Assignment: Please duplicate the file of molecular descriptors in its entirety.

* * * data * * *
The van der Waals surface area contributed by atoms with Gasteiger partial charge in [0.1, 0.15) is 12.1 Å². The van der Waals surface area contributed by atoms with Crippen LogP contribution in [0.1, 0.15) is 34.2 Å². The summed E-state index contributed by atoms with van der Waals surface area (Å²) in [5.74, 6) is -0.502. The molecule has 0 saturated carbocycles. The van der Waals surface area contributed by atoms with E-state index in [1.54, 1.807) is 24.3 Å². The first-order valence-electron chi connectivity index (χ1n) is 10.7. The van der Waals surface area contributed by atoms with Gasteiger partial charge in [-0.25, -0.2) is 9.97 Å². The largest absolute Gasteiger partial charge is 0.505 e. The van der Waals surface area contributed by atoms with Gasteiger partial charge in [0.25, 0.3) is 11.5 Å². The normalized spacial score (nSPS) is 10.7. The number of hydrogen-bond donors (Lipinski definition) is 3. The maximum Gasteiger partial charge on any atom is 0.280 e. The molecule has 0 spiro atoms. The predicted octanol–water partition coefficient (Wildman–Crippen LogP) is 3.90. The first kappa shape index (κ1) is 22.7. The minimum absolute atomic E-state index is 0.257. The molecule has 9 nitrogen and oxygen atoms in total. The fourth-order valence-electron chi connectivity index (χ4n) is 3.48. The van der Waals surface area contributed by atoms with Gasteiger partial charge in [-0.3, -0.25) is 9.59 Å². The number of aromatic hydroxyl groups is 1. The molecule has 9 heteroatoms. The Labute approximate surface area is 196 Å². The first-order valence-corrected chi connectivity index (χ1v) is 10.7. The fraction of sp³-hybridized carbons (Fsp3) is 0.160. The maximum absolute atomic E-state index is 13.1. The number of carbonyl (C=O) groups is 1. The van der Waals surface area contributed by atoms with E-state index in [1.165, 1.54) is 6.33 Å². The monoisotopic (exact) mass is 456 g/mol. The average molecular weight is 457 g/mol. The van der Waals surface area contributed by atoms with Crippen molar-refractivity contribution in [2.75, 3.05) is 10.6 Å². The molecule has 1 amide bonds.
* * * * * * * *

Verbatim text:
The van der Waals surface area contributed by atoms with Gasteiger partial charge in [0.1, 0.15) is 12.1 Å². The van der Waals surface area contributed by atoms with Crippen LogP contribution in [0.1, 0.15) is 34.2 Å². The summed E-state index contributed by atoms with van der Waals surface area (Å²) in [5.74, 6) is -0.502. The molecule has 0 saturated carbocycles. The van der Waals surface area contributed by atoms with E-state index in [1.54, 1.807) is 24.3 Å². The first-order valence-electron chi connectivity index (χ1n) is 10.7. The van der Waals surface area contributed by atoms with Gasteiger partial charge in [-0.25, -0.2) is 9.97 Å². The largest absolute Gasteiger partial charge is 0.505 e. The van der Waals surface area contributed by atoms with Gasteiger partial charge in [0.25, 0.3) is 11.5 Å². The normalized spacial score (nSPS) is 10.7. The number of hydrogen-bond donors (Lipinski definition) is 3. The maximum Gasteiger partial charge on any atom is 0.280 e. The molecule has 0 spiro atoms. The predicted octanol–water partition coefficient (Wildman–Crippen LogP) is 3.90. The first kappa shape index (κ1) is 22.7. The minimum absolute atomic E-state index is 0.257. The molecule has 9 nitrogen and oxygen atoms in total. The fourth-order valence-electron chi connectivity index (χ4n) is 3.48. The van der Waals surface area contributed by atoms with Gasteiger partial charge in [-0.3, -0.25) is 9.59 Å². The number of aromatic hydroxyl groups is 1. The molecule has 9 heteroatoms. The Labute approximate surface area is 196 Å². The first-order valence-corrected chi connectivity index (χ1v) is 10.7. The fraction of sp³-hybridized carbons (Fsp3) is 0.160. The maximum absolute atomic E-state index is 13.1. The number of carbonyl (C=O) groups is 1. The van der Waals surface area contributed by atoms with E-state index in [1.165, 1.54) is 6.33 Å². The monoisotopic (exact) mass is 456 g/mol. The average molecular weight is 457 g/mol. The van der Waals surface area contributed by atoms with Crippen molar-refractivity contribution in [2.75, 3.05) is 10.6 Å². The molecule has 1 amide bonds.